Print Version June 7th, 1998
Why on earth do we celebrate this awkward feast right here, right now, when we are still reeling from Pentecost, still wondering how to put our feet down into ordinary time and get on with the brisk business of living? Why distract our attention from the here and now with this feast of the where and nowhere?
I for one never remember it’s coming. All the focus has been on Easter and Pentecost and every year I’m surprised and say to myself “Oh yes, Trinity!”
But there is a reason it’s here and a good one at that. Our faith in the Trinity is not a faith in a theorem of mathematics, not a problem in logic, not even a puzzle in theology. Instead it’s a shorthand for all that has gone on before: for Advent’s waiting; for the Christmas joy of Incarnation; for Lent’s remembrance of bruised innocence; for the Holy-Week horror of loss; the surprise of Easter; and the Church’s reckless gift of Pentecost fire.
When we testify to Trinity we sum up the triple testimony of our lives, and the lives of our forefather and foremothers: the testimony of the living world to its creator; the testimony of Jesus to his God; and the testimony of the Christian community to the Spirit of Jesus still with us.
These are the roots of trinity in us. The sense we have that this world is no accident; that despite it’s sorrows and ugliness it is a place of life and for life with a creative heart at its centre and a care ready to be made visible through our own.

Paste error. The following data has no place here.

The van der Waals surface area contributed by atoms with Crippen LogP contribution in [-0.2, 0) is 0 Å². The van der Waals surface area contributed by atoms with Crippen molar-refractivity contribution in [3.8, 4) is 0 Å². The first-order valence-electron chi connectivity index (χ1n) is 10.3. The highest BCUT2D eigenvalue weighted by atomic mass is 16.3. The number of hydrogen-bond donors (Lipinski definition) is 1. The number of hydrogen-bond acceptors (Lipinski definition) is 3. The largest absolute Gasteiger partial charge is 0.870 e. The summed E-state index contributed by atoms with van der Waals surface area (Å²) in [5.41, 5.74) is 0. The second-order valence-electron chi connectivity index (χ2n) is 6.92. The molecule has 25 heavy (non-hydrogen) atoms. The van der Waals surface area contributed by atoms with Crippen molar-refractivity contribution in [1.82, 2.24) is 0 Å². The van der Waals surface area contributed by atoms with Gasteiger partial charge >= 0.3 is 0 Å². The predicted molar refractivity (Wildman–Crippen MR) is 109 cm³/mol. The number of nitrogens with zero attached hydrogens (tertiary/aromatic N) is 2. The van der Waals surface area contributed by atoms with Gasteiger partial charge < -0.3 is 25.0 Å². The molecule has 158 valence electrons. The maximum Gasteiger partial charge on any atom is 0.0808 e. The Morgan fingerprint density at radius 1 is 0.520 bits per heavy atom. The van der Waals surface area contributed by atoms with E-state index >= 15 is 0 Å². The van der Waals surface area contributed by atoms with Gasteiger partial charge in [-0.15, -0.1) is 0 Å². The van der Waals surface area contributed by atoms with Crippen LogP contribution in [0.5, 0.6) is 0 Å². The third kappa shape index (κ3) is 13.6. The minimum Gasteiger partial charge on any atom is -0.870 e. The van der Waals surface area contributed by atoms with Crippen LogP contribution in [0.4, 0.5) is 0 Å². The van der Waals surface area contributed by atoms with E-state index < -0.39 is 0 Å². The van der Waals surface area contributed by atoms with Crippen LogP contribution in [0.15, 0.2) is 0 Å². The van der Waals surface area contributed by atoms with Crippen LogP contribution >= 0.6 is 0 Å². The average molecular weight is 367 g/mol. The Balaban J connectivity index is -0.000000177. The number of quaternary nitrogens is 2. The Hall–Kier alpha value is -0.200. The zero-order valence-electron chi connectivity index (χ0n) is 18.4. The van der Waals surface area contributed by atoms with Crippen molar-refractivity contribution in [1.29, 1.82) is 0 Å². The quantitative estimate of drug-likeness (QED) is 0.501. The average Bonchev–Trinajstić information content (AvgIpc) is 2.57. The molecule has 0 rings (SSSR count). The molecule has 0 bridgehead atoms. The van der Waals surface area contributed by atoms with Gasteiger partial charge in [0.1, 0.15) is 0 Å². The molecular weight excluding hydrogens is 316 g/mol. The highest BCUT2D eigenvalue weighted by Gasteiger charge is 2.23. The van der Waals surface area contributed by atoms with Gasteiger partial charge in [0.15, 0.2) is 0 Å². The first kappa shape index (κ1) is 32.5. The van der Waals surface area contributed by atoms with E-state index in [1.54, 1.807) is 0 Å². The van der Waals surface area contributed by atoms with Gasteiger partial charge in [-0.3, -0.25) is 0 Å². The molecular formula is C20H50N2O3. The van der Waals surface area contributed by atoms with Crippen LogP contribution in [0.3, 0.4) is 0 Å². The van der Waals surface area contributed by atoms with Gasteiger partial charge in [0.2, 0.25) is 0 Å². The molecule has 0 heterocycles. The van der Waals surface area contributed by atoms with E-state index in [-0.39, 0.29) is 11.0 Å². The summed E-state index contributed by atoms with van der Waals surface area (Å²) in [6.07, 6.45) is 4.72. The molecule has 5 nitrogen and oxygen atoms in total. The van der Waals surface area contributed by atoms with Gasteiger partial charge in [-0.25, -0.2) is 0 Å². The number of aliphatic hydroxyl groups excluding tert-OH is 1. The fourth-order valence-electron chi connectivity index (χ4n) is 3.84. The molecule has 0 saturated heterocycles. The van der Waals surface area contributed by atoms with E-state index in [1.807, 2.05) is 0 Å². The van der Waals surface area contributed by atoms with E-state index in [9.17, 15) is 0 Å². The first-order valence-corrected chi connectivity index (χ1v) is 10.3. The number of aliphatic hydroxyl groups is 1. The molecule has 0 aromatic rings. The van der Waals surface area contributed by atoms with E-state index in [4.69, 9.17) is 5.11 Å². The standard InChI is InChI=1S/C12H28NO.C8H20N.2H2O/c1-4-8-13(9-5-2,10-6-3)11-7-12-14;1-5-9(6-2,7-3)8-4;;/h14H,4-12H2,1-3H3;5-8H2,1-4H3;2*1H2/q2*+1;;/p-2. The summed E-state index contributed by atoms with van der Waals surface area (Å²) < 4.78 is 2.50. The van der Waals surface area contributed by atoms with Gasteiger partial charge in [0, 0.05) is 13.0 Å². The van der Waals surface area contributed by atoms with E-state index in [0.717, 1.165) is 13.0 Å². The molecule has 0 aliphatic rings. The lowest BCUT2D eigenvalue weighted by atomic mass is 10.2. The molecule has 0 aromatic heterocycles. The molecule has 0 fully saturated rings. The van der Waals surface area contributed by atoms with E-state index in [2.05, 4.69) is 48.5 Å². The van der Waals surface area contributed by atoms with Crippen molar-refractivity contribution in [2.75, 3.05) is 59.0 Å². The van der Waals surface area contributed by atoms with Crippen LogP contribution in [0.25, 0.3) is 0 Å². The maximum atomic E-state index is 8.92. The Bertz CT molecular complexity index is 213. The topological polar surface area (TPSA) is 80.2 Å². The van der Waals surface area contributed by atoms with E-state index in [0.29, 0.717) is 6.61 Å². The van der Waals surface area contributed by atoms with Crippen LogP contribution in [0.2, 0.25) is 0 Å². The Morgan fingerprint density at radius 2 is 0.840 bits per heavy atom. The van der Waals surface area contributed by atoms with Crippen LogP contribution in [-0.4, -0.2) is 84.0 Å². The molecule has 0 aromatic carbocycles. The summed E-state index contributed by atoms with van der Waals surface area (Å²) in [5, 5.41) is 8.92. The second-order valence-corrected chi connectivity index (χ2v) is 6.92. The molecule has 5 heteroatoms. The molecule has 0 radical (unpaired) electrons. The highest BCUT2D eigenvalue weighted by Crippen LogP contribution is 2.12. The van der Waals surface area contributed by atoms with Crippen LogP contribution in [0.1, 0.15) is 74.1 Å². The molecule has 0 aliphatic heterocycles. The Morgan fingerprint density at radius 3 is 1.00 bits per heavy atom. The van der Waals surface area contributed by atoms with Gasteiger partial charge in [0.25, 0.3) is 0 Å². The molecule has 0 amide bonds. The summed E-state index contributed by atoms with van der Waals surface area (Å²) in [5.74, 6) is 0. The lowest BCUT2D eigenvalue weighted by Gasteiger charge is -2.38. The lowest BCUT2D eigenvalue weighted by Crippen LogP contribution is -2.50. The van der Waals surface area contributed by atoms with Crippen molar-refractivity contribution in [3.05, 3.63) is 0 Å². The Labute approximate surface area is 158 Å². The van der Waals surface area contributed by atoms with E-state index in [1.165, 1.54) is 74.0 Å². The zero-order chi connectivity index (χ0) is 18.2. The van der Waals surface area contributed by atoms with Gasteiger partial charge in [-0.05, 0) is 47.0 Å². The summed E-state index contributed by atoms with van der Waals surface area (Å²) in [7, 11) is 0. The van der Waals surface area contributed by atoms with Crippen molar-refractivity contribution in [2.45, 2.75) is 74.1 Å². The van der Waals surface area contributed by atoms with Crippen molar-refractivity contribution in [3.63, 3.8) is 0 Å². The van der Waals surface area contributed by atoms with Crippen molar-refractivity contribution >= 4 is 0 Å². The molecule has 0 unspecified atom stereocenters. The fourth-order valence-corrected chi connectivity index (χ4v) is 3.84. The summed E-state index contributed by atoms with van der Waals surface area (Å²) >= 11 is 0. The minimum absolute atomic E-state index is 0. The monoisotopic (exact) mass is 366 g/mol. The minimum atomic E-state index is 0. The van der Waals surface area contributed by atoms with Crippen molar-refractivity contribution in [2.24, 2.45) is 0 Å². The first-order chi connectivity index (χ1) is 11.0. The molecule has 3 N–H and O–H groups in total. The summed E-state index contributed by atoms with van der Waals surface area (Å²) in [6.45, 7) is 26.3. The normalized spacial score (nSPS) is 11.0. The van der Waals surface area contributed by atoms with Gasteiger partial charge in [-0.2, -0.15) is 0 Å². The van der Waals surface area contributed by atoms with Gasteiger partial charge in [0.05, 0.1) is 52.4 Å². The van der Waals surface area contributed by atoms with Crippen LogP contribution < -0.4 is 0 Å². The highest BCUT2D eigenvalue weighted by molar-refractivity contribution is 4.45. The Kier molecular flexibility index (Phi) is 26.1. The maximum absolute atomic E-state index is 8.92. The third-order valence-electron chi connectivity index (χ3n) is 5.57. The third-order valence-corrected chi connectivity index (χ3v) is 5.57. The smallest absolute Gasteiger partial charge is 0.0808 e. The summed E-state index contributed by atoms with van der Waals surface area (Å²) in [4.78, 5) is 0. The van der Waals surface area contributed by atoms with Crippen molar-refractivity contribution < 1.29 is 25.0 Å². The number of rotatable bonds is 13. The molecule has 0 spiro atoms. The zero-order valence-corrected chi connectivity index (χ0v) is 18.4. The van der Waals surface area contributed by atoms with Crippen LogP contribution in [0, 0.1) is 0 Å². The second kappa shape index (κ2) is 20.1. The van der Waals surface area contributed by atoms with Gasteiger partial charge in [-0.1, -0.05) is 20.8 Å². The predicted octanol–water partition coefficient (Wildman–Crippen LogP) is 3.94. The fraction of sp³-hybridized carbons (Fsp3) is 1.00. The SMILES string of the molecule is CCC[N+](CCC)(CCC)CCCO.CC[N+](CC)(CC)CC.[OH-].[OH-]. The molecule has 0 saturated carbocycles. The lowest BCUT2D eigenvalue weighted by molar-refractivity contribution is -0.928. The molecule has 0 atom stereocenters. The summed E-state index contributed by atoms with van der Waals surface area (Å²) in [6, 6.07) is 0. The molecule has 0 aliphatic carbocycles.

The experience of Jesus which we remember every day. God’s way to be human, revealing the lines of God face, and a love that would hold nothing back in its daring generosity and its challenge to our notions of goodness and beauty.
Then the experience of the church from its earliest days that Jesus, once dead, is now beyond death, and with us always in the Spirit. God still with us, still delighting in life, still finding beauty in love, surprise in creativity.
If the Doctrine of the Trinity says anything it says this: God has risked even giving up God’s very self to be God for us. The song we’ll sing in a little while says it accurately: “you have shaken with our laughter; you have trembled with our tears.”
So no shamrock or triangle opens the heart of the Trinity to us … just the experience of love. If you know what it is to have loved someone enough to have shaken with their laughter and trembled with their tears then you can begin to understand God’s Trinity.
We’ve all been raised to believe that God loves us but somehow we tend to believe that all the risk and all the feeling are on our side … that God is so big and self-sufficient that nothing we do can really make a difference to God—really hurt or really delight. But today’s feast says the opposite and invites us into its mystery. Have you ever loved someone so much that you feel you’ve lost your self to them? That all your future depends on them? That your heart wakes or breaks with theirs? If you’ve known that pain, that daring, that delight then know now that God looks upon you with just that kind of love.